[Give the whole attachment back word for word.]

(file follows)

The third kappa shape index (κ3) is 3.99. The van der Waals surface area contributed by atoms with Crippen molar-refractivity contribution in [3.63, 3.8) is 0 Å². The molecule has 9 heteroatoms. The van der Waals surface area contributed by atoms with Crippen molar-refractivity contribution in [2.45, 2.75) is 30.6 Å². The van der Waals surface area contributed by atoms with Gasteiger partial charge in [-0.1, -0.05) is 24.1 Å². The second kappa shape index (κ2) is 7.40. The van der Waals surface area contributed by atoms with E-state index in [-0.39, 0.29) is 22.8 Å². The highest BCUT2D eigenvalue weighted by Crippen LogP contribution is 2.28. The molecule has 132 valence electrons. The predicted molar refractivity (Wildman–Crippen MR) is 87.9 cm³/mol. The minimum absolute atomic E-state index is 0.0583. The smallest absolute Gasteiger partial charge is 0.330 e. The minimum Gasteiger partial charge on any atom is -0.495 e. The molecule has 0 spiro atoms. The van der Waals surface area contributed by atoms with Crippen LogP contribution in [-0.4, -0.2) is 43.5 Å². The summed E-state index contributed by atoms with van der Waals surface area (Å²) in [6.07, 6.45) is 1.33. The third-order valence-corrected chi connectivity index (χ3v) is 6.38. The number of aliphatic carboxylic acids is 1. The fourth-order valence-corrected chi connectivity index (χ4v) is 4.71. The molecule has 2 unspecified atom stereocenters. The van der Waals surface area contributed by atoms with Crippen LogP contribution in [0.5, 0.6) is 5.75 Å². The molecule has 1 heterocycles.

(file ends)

The third kappa shape index (κ3) is 3.99. The van der Waals surface area contributed by atoms with Crippen molar-refractivity contribution in [3.63, 3.8) is 0 Å². The molecule has 9 heteroatoms. The van der Waals surface area contributed by atoms with Crippen molar-refractivity contribution in [2.45, 2.75) is 30.6 Å². The van der Waals surface area contributed by atoms with Gasteiger partial charge in [-0.1, -0.05) is 24.1 Å². The second kappa shape index (κ2) is 7.40. The van der Waals surface area contributed by atoms with E-state index in [-0.39, 0.29) is 22.8 Å². The highest BCUT2D eigenvalue weighted by Crippen LogP contribution is 2.28. The molecule has 132 valence electrons. The predicted molar refractivity (Wildman–Crippen MR) is 87.9 cm³/mol. The minimum absolute atomic E-state index is 0.0583. The smallest absolute Gasteiger partial charge is 0.330 e. The minimum Gasteiger partial charge on any atom is -0.495 e. The molecule has 0 spiro atoms. The van der Waals surface area contributed by atoms with Crippen LogP contribution in [-0.4, -0.2) is 43.5 Å². The summed E-state index contributed by atoms with van der Waals surface area (Å²) in [6.07, 6.45) is 1.33. The third-order valence-corrected chi connectivity index (χ3v) is 6.38. The number of aliphatic carboxylic acids is 1. The fourth-order valence-corrected chi connectivity index (χ4v) is 4.71. The molecule has 2 unspecified atom stereocenters. The van der Waals surface area contributed by atoms with Crippen LogP contribution in [0.5, 0.6) is 5.75 Å². The molecule has 1 heterocycles.